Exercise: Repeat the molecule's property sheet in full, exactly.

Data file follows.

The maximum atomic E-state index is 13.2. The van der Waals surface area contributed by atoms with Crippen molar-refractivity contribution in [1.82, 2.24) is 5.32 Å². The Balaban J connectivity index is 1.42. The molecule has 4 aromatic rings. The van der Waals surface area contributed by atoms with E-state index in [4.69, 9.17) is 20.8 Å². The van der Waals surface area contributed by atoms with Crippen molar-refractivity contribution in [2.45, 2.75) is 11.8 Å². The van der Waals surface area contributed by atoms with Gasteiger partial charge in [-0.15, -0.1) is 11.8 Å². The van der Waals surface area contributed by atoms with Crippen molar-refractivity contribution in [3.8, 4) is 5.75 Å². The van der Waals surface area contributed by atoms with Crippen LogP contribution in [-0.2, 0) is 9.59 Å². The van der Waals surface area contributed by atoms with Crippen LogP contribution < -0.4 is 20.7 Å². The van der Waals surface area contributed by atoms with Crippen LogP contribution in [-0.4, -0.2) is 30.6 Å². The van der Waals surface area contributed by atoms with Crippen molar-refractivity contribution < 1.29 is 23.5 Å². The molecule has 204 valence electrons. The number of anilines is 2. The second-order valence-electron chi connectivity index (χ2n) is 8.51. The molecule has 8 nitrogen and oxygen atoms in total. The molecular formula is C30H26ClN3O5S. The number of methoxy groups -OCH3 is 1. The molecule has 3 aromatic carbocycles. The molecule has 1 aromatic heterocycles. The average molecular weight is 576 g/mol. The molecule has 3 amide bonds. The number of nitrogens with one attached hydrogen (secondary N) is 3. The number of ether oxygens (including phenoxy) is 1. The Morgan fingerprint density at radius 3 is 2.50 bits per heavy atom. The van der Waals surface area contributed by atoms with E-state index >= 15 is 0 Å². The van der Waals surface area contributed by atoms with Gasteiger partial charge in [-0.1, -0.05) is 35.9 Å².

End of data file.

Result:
The maximum atomic E-state index is 13.2. The van der Waals surface area contributed by atoms with Crippen molar-refractivity contribution in [1.82, 2.24) is 5.32 Å². The Balaban J connectivity index is 1.42. The molecule has 4 aromatic rings. The van der Waals surface area contributed by atoms with E-state index in [4.69, 9.17) is 20.8 Å². The van der Waals surface area contributed by atoms with Crippen molar-refractivity contribution in [2.45, 2.75) is 11.8 Å². The van der Waals surface area contributed by atoms with Gasteiger partial charge in [-0.15, -0.1) is 11.8 Å². The van der Waals surface area contributed by atoms with Crippen molar-refractivity contribution in [3.8, 4) is 5.75 Å². The van der Waals surface area contributed by atoms with Crippen LogP contribution in [-0.2, 0) is 9.59 Å². The van der Waals surface area contributed by atoms with Crippen LogP contribution < -0.4 is 20.7 Å². The van der Waals surface area contributed by atoms with Crippen LogP contribution in [-0.4, -0.2) is 30.6 Å². The van der Waals surface area contributed by atoms with Crippen molar-refractivity contribution < 1.29 is 23.5 Å². The molecule has 204 valence electrons. The number of anilines is 2. The second-order valence-electron chi connectivity index (χ2n) is 8.51. The molecule has 8 nitrogen and oxygen atoms in total. The molecular formula is C30H26ClN3O5S. The number of methoxy groups -OCH3 is 1. The molecule has 3 aromatic carbocycles. The molecule has 1 aromatic heterocycles. The average molecular weight is 576 g/mol. The molecule has 3 amide bonds. The number of nitrogens with one attached hydrogen (secondary N) is 3. The number of ether oxygens (including phenoxy) is 1. The Morgan fingerprint density at radius 3 is 2.50 bits per heavy atom. The van der Waals surface area contributed by atoms with E-state index >= 15 is 0 Å². The van der Waals surface area contributed by atoms with Gasteiger partial charge in [-0.1, -0.05) is 35.9 Å².